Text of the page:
“White food” is usually not bursting with flavors. Instead it is calming. It satisfies the body’s need for nurturance, while going easy on digestion. Rice, in particular, has loads of B vitamins, along with magnesium, manganese, and selenium, so it is calming not just to taste but it’s calming to the mind, nervous system, an upset belly, and maybe, just maybe, an entire organism, even a community, a society, a world?

Rice is considered by Ayurveda to be excellent for Pitta Dosha, as it is cooling (remineralizing). It is also great for Vata Dosha as it is considered one of the prime sweet tastes, and therefore grounding, tonifiying, stabilizing.

People have been eating rice for thousands of years. It is a healing, healthy, nourishing grain. Even Paleo people ate rice, which has been demonstrated by archaeologists who have discovered tools for grinding and cooking. I have rice about once a week. I like it as a light, digestible source of energy – which is one of the reasons it is so good when you are sick.

Curious about rice as a healing food? Dr. Linda Kennedy’s Top 10 Health Benefits of Rice is a quick overview. Confused about rice? Wondering about White v. Brown? Here Ryan Andrews, RD explains.

Screen Shot 2015-06-18 at 11.06.49 PM

eat rice

I have 2 bags of Ariven Imperial Rice, and will mail one each to two commenters randomly picked from below. So tell me, do you like rice? If so, why? What is your favorite rice dish?

Since every purchase of Ariven Imperial Rice supports the Ariven Community, an NPO with a vision for global sanctuaries for retired work animals and sustainable farming globally, I wish I could send one bag to each of you. But if you do believe in rice, peace and a world united by sustainable living practices, I invite you to write Ariven and ask for a sample. Or, join us at Bhakti Fest in Joshua Tree this September to pick up a free bag at their booth and learn for yourself about the Ariven vision. It is a beautiful dream of a world where nourishment, bounty and peace prevail, for all.

Eat Rice? Make peace. Jai Ma!

Kichari Burger

winter kichari I am often asked how to make Ayurvedic meals appealing to the whole family. First, I am very fortunate that my family enjoys eating well, and by that I mean eating whole, healthy foods. But it is true that our Ayurvedic staple, kichari (click the link if you are not sure what that is), hasn’t always been popular with the younger ones.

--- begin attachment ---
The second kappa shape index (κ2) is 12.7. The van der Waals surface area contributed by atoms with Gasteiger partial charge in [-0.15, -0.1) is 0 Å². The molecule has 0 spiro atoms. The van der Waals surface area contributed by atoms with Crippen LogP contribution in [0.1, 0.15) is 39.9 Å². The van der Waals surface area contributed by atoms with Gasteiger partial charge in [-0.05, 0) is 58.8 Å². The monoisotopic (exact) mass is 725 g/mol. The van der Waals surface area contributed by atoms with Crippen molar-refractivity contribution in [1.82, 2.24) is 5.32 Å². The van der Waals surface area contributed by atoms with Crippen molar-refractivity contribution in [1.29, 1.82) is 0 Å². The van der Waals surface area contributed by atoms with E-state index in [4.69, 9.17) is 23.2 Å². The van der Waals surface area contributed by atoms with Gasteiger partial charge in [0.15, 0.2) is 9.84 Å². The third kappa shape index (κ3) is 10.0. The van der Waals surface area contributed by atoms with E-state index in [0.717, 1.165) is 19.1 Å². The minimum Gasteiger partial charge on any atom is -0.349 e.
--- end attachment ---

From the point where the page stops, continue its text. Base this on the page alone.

kich burrito Kichari Burrito

Early on, I would spoon kichari into a wrap with salsa, a bit of yogurt and cilantro, and we’d call it a burrito. That worked, although I can’t say it was our most popular family fare.

Recently, in the midst of juggling a few things, I found myself wanting to prepare a special meal for a sick friend who was staying with us. We’d had kichari the evening before, and since I didn’t have time to make anything new, decided instead to spruce up what we had left.

This was the result – a Kichari burger that has now become a family favorite.
kichari slider stamped

To make it, you start with your favorite kichari recipe. I have lots around this site – a basic, all purpose kichari recipe here, a more elaborate one on that same page, an autumn kichari here, a winter kichari here, a summer kichari here, and for good measure below I offer you one more – because I want to share the amazing grace that is Robyn Field, and to share her favorite kichari as it is such a classic.

Part 1

If you already have a favorite kichari recipe, skip to part 2. 

Robyn Field’s Classic Kichari

Step 1 

3 & 1/3 c water
1/3 c split mung bean
1/3 c red lentils
1/3 c basmati rice
1 t turmeric
12 curry leaves
1 t crushed fresh ginger

Step 2
1/2 t cumin seeds
1/2 t coriander seeds
5 peppercorns

Step 3
1 carrot, chopped
1/2 medium zucchini, chopped
2 kale leaves, thinly sliced
1/4 t rock salt

Step 4
1 T ghee
1/2 t cumin seeds

Step 5
1/3 c fresh cilantro, chopped
1/4 lemon
1/4 lime

Method
1. Bring water to a boil in a pot. Add mung beans, lentils, rice, turmeric, curry leaves and fresh ginger. Once it returns to a boil reduce heat and simmer.